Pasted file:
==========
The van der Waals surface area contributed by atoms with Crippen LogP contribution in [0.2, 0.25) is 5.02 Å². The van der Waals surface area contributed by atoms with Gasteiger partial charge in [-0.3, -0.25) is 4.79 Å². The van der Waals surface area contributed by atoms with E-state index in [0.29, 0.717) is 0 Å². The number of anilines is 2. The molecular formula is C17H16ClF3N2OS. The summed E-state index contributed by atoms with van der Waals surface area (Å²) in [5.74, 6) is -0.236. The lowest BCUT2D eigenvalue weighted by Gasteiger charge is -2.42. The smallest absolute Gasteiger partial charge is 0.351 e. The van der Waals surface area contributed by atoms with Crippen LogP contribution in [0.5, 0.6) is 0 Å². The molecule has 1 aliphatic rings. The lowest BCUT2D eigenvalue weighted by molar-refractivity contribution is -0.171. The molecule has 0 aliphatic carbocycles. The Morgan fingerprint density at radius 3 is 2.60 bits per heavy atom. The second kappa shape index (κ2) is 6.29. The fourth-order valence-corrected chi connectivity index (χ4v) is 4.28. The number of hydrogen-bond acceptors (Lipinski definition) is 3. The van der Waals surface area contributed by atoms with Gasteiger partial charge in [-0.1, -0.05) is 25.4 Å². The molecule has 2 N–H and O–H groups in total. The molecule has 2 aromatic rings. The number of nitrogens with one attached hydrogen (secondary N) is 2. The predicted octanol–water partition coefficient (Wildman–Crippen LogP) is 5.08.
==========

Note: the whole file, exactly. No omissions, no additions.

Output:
The van der Waals surface area contributed by atoms with Crippen LogP contribution in [0.2, 0.25) is 5.02 Å². The van der Waals surface area contributed by atoms with Gasteiger partial charge in [-0.3, -0.25) is 4.79 Å². The van der Waals surface area contributed by atoms with E-state index in [0.29, 0.717) is 0 Å². The number of anilines is 2. The molecular formula is C17H16ClF3N2OS. The summed E-state index contributed by atoms with van der Waals surface area (Å²) in [5.74, 6) is -0.236. The lowest BCUT2D eigenvalue weighted by Gasteiger charge is -2.42. The smallest absolute Gasteiger partial charge is 0.351 e. The van der Waals surface area contributed by atoms with Crippen LogP contribution in [0.5, 0.6) is 0 Å². The molecule has 1 aliphatic rings. The lowest BCUT2D eigenvalue weighted by molar-refractivity contribution is -0.171. The molecule has 0 aliphatic carbocycles. The Morgan fingerprint density at radius 3 is 2.60 bits per heavy atom. The second kappa shape index (κ2) is 6.29. The fourth-order valence-corrected chi connectivity index (χ4v) is 4.28. The number of hydrogen-bond acceptors (Lipinski definition) is 3. The van der Waals surface area contributed by atoms with Gasteiger partial charge in [-0.1, -0.05) is 25.4 Å². The molecule has 2 N–H and O–H groups in total. The molecule has 2 aromatic rings. The number of nitrogens with one attached hydrogen (secondary N) is 2. The predicted octanol–water partition coefficient (Wildman–Crippen LogP) is 5.08.